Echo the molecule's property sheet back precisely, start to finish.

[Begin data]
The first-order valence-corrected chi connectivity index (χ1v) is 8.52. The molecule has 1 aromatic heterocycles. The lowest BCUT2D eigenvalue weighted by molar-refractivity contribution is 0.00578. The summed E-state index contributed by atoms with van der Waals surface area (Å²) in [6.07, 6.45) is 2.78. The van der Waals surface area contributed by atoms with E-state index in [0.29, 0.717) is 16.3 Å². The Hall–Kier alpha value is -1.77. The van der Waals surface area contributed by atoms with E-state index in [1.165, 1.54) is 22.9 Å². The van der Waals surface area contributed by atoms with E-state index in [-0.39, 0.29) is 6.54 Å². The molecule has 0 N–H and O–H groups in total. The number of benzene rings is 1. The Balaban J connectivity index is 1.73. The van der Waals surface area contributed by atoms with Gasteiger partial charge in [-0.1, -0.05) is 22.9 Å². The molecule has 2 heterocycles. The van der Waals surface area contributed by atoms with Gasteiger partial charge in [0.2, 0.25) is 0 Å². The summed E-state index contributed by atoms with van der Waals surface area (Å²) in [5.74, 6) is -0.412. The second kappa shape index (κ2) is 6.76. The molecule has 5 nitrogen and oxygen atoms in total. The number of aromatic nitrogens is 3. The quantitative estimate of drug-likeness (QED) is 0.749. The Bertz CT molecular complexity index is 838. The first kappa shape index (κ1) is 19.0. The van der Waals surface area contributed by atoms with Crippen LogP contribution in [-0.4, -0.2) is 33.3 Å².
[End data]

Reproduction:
The first-order valence-corrected chi connectivity index (χ1v) is 8.52. The molecule has 1 aromatic heterocycles. The lowest BCUT2D eigenvalue weighted by molar-refractivity contribution is 0.00578. The summed E-state index contributed by atoms with van der Waals surface area (Å²) in [6.07, 6.45) is 2.78. The van der Waals surface area contributed by atoms with E-state index in [0.29, 0.717) is 16.3 Å². The Hall–Kier alpha value is -1.77. The van der Waals surface area contributed by atoms with E-state index in [1.165, 1.54) is 22.9 Å². The van der Waals surface area contributed by atoms with E-state index in [-0.39, 0.29) is 6.54 Å². The molecule has 0 N–H and O–H groups in total. The number of benzene rings is 1. The Balaban J connectivity index is 1.73. The van der Waals surface area contributed by atoms with Gasteiger partial charge in [-0.1, -0.05) is 22.9 Å². The molecule has 2 heterocycles. The van der Waals surface area contributed by atoms with Gasteiger partial charge in [0.2, 0.25) is 0 Å². The summed E-state index contributed by atoms with van der Waals surface area (Å²) in [5.74, 6) is -0.412. The second kappa shape index (κ2) is 6.76. The molecule has 5 nitrogen and oxygen atoms in total. The number of aromatic nitrogens is 3. The quantitative estimate of drug-likeness (QED) is 0.749. The Bertz CT molecular complexity index is 838. The first kappa shape index (κ1) is 19.0. The van der Waals surface area contributed by atoms with Crippen LogP contribution in [-0.4, -0.2) is 33.3 Å².